The largest sample of Type Ia supernovae ever made by a single telescope sheds light on dark energy.
We have known for nearly 100 years that the universe is expanding. But only at the turn of the 21st century did astronomers discover that the expansion was actually speeding up. Now, a new study suggests that this phenomenon might be weaker than we thought.
What is Dark Energy?
The initial discovery of cosmic acceleration in the late 1990s came from studying a few dozen Type Ia supernovae, or exploding white dwarf stars. These supernovae are standard candles, meaning they explode with a consistent luminosity, which can then be compared to their apparent brightness to measure their distance. Surprisingly, the light from all these ancient explosions was altered, or shifted, in a way that indicated they were moving away from us — and from each other — much faster than expected; and the further out the explosion was to begin with, the faster it was moving.
Exactly why the universe's expansion rate is accelerating is still an open question. One thing we do know is that this would not be happening if the expansion of the universe were only driven by matter. There’s something else going on, and we don’t know what. Scientists call this cosmic question mark dark energy.
Dark energy is not the opposite of regular energy, nor is it dark. It might not even be energy! It is an unidentified, repulsive quality inherent to the vacuum of space, generally thought to behave the same way everywhere, everywhen. In fact, cosmologists have integrated the simplest version of dark energy, called the cosmological constant, or lambda (Λ), into the standard model of Big Bang cosmology. So far, it has worked better than anything else to explain our observations of the universe.
But now, a new study of thousands of Type Ia supernovae in the Dark Energy Survey (DES), posted on the arXiv astronomy preprint server, suggests that dark energy might not be “as constant as the stars.”
“The reason dark energy is so exciting,” says study lead Tamara Davis (University of Queensland, Australia), “is because it might be one of the few observational probes that can point us in the direction of what a true, complete, theory of physics could be.”
The Dark Energy Survey and Its Supernovae
During a five-year survey, astronomers used a special camera mounted on the Víctor M. Blanco 4-meter Telescope at Cerro Tololo Inter-American Observatory to discover 1,635 Type Ia supernovae from hundreds of different galaxies spread over a huge range of distances. The light from these supernovae is anywhere between 1 billion and 9 billion years old. Using the aforementioned standard-candle technique, the team calculated the universe’s expansion rate — and established the first good constraints on dark energy.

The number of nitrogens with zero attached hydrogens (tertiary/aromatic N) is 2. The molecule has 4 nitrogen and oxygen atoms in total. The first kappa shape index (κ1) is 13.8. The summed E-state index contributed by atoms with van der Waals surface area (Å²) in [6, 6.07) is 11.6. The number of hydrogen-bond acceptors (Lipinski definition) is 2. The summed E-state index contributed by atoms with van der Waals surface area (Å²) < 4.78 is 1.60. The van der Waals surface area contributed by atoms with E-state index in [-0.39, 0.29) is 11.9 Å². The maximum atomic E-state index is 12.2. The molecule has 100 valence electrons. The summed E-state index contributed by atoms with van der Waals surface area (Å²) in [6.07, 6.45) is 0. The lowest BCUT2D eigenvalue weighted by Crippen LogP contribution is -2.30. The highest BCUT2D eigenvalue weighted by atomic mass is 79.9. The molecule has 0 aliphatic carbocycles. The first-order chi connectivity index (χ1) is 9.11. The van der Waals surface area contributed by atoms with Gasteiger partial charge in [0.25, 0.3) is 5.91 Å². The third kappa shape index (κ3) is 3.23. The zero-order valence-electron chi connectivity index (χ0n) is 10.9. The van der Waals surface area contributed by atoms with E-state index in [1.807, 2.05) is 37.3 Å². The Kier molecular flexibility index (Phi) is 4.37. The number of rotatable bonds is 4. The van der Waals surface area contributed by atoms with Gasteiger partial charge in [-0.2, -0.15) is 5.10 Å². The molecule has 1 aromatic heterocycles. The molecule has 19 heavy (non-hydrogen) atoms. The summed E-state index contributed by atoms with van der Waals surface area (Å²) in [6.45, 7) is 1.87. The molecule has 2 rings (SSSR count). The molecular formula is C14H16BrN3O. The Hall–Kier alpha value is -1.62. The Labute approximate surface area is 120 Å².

In the simplest theory, dark energy is the energy inherent in the vacuum of empty space. It has a kind of negative pressure that stretches spacetime, forcing everything away from everything else. It is constant throughout space and time, which is why it’s called the cosmological constant. But there are other theories, which suggest dark energy might be more or less dense throughout the universe.
To describe dark energy, physicists calculate its equation of state, which is written as Pressure = w * density. The value of w determines the nature of dark energy, and different values have different ramifications for the fate of the universe. The simplest scenario is w=−1, which means that dark energy is a cosmological constant as in the standard model. In this case, the universe will continue to expand until everything cools to absolute zero, in a Big Chill. If w were smaller than −1, the density of dark energy would be increasing, and everything could end much more dramatically in a Big Rip.
“We're basically asking the simple question,” Davis says: “Is dark energy constant? Or does it change?”
By comparing the observed brightness of this massive new dataset of supernovae with theoretical expectations for different values of w, the DES team found a measurement of w = -0.8, meaning the cosmological constant isn't the best fit to their data.
But Davis notes that their result doesn’t create a huge discrepancy. It doesn’t completely rule out the Big Chill, for example, because random fluctuations in the data could reproduce the signal they find about 5% of the time.
“But it's tantalizing enough,” she adds. “Maybe the universe isn't quite as simple as we had thought.”
So, while it’s still possible that dark energy has a constant effect throughout time and space, alternative ideas, with slight variances in the densities of dark energy over cosmic time, are possible. And if you were worried about the Big Rip, you can relax; the new measurement seems to have ruled it out.
A Way Forward
In the meantime, more large-scale observations are needed, to see if the DES results are reproducible.
Whether dark energy turns out to be a cosmological constant or not, the advancement in technology and techniques that the DES represents, and the subsequently enormous contribution of supernovae data the study has provided cannot be understated.
Mickaël Rigault (French National Centre for Scientific Research), who was not a part of the collaboration, is particularly impressed by the machine-learning technique that enabled the group to discover supernovae using only brightness data. “They just used a camera, clipped on a telescope and, with this new technique, discovered not just a few hundred, but more than 1,000 supernovae,” Rigault says.
As for the discrepancy in the dark energy measurement, he’s not so sure. “It’s an interesting fluctuation,” he notes. “I think we can still consider dark energy to be a cosmological constant. But we shall see.”